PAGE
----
• The Genesis Flood, 1961. The creationists struck back with this popular book of pseudoscience, in which miscellaneous myths drawn from sources such as the Seventh Day Adventists were laundered and whitewashed and propped up with sciencey talk, in addition to religious justifications. You want to understand modern creationists? Read this. It’s the new dogma, and it’s what Ken Ham and Kent Hovind preach.
  • McLean v. Arkansas Board of Education, 1982. This was a major defeat for the creationists, and provoked a new change in tactics: skulking. They realized they couldn’t be quite so brazen in the courtroom anymore, and so began an era in which they’d claim the mantle of science more and more. They were still making the Genesis Flood arguments, but they’d hide away the Bible references.
  • Intelligent Design creationism, 1990. One could argue that this is just more post-McLean shifting, but the Discovery Institute, Bill Dembski, and Michael Behe did greatly influence the rhetoric. “Specified complexity,” “irreducible complexity,” and “teach the controversy” became the new catch phrases.

Where I disagree with Razib, though, is in his impression of eloquence in this clip of Richard Land defending creationism. Maybe it’s because I’m so familiar with this stuff, but I was completely unimpressed: he may have spoken confidently, but the impression of fluidity is false, because that was a rote recital of done-to-death creationist talking points. It was Duane Gish spiced with a superficial seasoning of Michael Behe, a lot of 1961 mixed with a bit of glib 1990s, and rather than supporting the idea of a flexible creationism that evolves in response to cultural pressures, that was a beautiful example of stasis.

Here are Land’s arguments distilled down:

  • “significant majority of Americans don’t believe [in evolution]”. Slightly less than half, actually, but I think it was a fair point in defense of Rick Perry’s denial of evolution as a pragmatic political move. But still, it’s part of an ancient and fallacious argumentum ad populum. That uninformed people believe in something doesn’t make it true.
  • “I believe in evolution within species, don’t believe in Darwinian theory of origins.” This is extremely standard creationist tripe, I’ve been hearing it for ages. Modern creationists blithely accept a kind of hyperevolution within “kinds” and erect imaginary boundaries to delimit it. You’ll hear this story in Ken Ham’s Creation “Museum”, for instance. It ignores the fact of molecular evidence linking whole phyla together.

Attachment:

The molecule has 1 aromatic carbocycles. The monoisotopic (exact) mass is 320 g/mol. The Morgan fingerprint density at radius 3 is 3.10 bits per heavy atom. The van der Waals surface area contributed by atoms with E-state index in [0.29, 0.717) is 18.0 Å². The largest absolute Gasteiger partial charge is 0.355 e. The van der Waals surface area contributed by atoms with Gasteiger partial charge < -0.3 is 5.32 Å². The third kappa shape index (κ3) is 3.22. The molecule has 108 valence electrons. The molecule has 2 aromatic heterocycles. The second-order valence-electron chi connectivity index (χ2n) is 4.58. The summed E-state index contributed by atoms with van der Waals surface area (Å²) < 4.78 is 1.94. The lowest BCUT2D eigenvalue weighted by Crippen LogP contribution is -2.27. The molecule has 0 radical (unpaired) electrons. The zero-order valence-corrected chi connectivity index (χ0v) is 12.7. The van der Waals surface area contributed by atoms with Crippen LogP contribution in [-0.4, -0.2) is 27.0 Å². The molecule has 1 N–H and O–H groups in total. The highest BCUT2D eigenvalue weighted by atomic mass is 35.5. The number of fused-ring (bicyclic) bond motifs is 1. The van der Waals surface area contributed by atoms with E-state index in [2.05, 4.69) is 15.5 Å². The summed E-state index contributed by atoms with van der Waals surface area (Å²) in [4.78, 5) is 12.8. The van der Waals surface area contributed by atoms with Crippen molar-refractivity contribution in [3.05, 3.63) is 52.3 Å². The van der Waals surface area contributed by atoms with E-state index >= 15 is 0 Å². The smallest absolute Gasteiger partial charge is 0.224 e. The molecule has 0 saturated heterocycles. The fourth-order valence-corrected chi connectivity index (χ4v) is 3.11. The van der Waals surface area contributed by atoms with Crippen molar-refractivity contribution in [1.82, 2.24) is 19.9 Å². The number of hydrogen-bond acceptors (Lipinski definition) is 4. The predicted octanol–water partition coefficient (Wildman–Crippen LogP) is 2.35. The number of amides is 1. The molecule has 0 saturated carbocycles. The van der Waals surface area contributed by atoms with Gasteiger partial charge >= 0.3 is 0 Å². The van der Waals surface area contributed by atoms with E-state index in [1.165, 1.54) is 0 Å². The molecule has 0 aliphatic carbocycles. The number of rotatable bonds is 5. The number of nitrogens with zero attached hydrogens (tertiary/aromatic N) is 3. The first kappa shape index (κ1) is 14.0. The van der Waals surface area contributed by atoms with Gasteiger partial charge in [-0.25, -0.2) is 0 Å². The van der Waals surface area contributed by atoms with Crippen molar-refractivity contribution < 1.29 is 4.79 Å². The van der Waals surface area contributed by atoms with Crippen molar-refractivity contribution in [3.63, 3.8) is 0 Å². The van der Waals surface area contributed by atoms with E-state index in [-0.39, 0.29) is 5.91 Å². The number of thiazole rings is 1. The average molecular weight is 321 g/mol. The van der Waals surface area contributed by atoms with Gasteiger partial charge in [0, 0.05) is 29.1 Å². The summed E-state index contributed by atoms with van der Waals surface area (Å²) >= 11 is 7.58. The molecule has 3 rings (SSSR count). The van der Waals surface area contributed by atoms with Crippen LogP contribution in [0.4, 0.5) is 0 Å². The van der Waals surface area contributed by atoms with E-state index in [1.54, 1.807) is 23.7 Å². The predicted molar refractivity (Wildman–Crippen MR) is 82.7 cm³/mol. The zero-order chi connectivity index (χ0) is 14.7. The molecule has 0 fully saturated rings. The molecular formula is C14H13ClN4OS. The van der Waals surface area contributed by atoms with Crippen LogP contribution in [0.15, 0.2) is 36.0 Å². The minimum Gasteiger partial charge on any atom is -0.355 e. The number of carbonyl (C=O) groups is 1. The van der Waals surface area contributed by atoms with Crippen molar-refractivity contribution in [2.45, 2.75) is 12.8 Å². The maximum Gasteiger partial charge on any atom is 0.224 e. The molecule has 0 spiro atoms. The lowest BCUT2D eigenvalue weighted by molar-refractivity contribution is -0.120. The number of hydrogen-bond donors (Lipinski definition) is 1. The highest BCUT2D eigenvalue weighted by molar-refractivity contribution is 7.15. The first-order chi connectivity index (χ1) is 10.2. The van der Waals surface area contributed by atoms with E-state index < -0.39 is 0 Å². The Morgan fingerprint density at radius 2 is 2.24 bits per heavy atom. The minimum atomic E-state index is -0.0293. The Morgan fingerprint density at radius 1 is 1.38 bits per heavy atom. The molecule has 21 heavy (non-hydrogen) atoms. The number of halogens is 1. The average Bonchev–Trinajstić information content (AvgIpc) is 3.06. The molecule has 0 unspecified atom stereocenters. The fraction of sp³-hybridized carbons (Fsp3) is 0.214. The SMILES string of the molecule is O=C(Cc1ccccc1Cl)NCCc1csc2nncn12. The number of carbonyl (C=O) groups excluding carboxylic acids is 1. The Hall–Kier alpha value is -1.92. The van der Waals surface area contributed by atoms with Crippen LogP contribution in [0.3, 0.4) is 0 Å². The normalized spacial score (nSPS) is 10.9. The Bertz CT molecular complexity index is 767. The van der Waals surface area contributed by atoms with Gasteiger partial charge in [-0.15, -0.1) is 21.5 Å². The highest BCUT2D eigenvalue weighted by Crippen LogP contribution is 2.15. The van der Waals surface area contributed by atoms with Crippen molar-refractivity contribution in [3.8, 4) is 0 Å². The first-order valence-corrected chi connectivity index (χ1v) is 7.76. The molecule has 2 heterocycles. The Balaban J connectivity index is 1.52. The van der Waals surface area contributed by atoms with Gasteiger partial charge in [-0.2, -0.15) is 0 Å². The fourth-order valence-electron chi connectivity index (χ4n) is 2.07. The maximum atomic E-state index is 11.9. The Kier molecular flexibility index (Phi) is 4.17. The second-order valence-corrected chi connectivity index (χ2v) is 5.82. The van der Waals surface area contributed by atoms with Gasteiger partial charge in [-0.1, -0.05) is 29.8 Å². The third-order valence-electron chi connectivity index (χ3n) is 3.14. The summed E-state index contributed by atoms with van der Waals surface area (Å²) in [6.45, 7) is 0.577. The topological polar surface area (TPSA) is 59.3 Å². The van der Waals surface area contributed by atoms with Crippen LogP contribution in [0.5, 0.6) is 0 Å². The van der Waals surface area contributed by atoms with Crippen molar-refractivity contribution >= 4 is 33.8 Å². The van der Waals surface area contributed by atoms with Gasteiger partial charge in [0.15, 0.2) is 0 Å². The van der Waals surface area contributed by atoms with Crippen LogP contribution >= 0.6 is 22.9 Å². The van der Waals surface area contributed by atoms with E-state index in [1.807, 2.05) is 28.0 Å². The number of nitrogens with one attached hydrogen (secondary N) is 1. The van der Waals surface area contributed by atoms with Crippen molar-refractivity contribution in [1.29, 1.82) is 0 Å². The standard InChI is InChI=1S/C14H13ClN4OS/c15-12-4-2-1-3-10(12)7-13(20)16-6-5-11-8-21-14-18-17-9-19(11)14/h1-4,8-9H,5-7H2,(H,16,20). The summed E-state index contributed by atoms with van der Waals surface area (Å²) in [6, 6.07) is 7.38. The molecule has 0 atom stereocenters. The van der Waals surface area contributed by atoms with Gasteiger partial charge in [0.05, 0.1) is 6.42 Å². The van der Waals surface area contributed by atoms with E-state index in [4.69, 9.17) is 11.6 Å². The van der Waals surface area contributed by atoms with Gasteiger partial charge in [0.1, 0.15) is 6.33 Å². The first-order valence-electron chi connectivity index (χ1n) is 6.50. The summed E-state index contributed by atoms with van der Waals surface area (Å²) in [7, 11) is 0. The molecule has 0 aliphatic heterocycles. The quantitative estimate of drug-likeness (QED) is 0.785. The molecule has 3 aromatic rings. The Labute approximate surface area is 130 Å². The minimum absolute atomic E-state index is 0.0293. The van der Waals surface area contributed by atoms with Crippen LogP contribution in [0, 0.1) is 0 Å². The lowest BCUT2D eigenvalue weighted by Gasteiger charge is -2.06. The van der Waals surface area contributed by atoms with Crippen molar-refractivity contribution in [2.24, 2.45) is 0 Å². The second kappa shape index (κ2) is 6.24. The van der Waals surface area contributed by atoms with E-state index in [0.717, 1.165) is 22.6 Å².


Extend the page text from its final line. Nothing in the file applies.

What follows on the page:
• “It takes far more faith to believe nothing became something than to believe in a Creator.” Tired. Old. Boring. Yeah, I’m supposed to find it easier to believe in a magic invisible superman that I’ve never seen than to believe in natural forces that I see in operation every day.
  • “irreducible complexity.” This has become a stock phrase reduced to meaninglessness — it sounds impressive, though! These are the creationists’ new magic words. I suspect that Land doesn’t really understand the concept, let alone that it has been refuted.
  • “Single celled organisms that Darwin could not know about because those microscopes hadn’t been invented yet.” Oh, please. Microscopes had achieved the theoretical limit of resolution (the Rayleigh limit) in the 19th century. Darwin had microscopes that were just as powerful as the high-end scope sitting on my lab bench today, although he wouldn’t have had the range of contrast-generation techniques we now enjoy. Darwin wrote papers about microorganisms.

I would grant Razib the point that creationists do know how to lie boldly, which allows them to sail through unchallenged in many situations. The clip is a good example: it’s from a bloggingheads dialog with Amy Sullivan, that apologist for liberal Christianity, who looks on like a stunned fish while Land regurgitates creationist tropes, and then ignores all the wrongness to move on to a completely different point.

I think that’s another source of the impression of eloquence: too often, creationists are paired with incompetent or unprepared opponents who grant them the privilege of lying smoothly. If Sullivan had a bit of wit or even a tiny bit of knowledge about what Land was saying, he could have been exposed as a dishonest fraud fairly easily. And that would have been entertaining.

(Also on FtB)

Emphasis Mine